§ Mrs. McKenna
To ask the Secretary of State for Scotland which further provisions of the Crime and Punishment (Scotland) Act 1997 he intends to implement; and if he will make a statement. 
§ Mr. McLeish
The key objective of our criminal justice policy is to protect the public effectively. It is against this background that we have reviewed the provisions of the Crime and Punishment (Scotland) Act 1997.
We have already made a commencement order bringing certain provisions of the 1997 Act into force on 1 August—SI 1997/1712 (C.72) (S.128). We intend to bring a further tranche of provisions into force in October, including mandatory minimum sentences for persistent drug traffickers—section 2 of the 1997 Act—and new arrangements for criminal legal aid—part V of the 1997 Act).
We remain committed to consistency and honesty in sentencing, and will be bringing forward proposals to further these aims. However, we have concluded that the new arrangements for early release contained in part III of the 1997 Act are unsatisfactory and impractical, and we do not therefore propose to implement them in their present form.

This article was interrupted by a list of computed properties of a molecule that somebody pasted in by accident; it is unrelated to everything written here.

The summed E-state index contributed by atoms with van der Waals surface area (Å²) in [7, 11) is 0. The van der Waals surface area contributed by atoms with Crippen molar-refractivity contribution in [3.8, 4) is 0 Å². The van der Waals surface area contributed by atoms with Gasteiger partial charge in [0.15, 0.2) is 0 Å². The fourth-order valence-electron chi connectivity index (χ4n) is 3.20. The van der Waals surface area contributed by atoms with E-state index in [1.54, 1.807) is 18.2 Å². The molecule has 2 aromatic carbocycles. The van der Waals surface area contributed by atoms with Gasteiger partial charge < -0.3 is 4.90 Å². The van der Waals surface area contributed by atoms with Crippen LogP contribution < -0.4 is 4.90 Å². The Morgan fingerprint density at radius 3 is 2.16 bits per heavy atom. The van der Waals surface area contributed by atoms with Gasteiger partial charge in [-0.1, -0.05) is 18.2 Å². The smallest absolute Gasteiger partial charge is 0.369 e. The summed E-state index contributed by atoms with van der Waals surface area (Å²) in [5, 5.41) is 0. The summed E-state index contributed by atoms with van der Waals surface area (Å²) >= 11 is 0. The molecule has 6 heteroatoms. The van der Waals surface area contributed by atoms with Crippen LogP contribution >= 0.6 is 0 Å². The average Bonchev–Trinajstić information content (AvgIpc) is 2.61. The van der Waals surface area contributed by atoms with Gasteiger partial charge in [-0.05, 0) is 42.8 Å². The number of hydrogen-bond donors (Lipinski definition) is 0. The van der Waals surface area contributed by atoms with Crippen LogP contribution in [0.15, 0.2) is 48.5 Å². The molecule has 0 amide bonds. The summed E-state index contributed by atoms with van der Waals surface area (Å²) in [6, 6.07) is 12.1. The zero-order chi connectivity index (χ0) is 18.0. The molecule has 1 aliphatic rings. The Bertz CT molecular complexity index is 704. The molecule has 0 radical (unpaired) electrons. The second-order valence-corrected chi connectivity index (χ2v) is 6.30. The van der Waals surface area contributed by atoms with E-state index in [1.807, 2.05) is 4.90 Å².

We are not satisfied that section 1 of the Act, which provides for the sentences to be imposed in certain circumstances on repeat violent and sex offenders, as enacted, provides proper protection for the public against these offenders. However, given the seriousness with which we view the issue of repeat offending, we shall be consulting on how best to provide for the appropriate sentencing and improved supervision of such offenders.
In addition, we shall be taking a range of other steps to deal effectively with offenders and improve public protection. We shall be commencing section 5 of the Crime and Punishment (Scotland) Act 1997 to enable the Secretary of State to set up pilot schemes for the electronic tagging of offenders.
Community-based sentences have an important part to play in punishing and rehabilitating offenders. I am therefore looking closely at the full range of disposals, both custodial and non-custodial, against our objectives of improving public safety, dealing effectively and rigorously with offending behaviour and increasing public confidence in the criminal justice system.
We will be consulting further on other options in developing a new strategy on criminal justice for Scotland which is tough, effective, workable and coherent.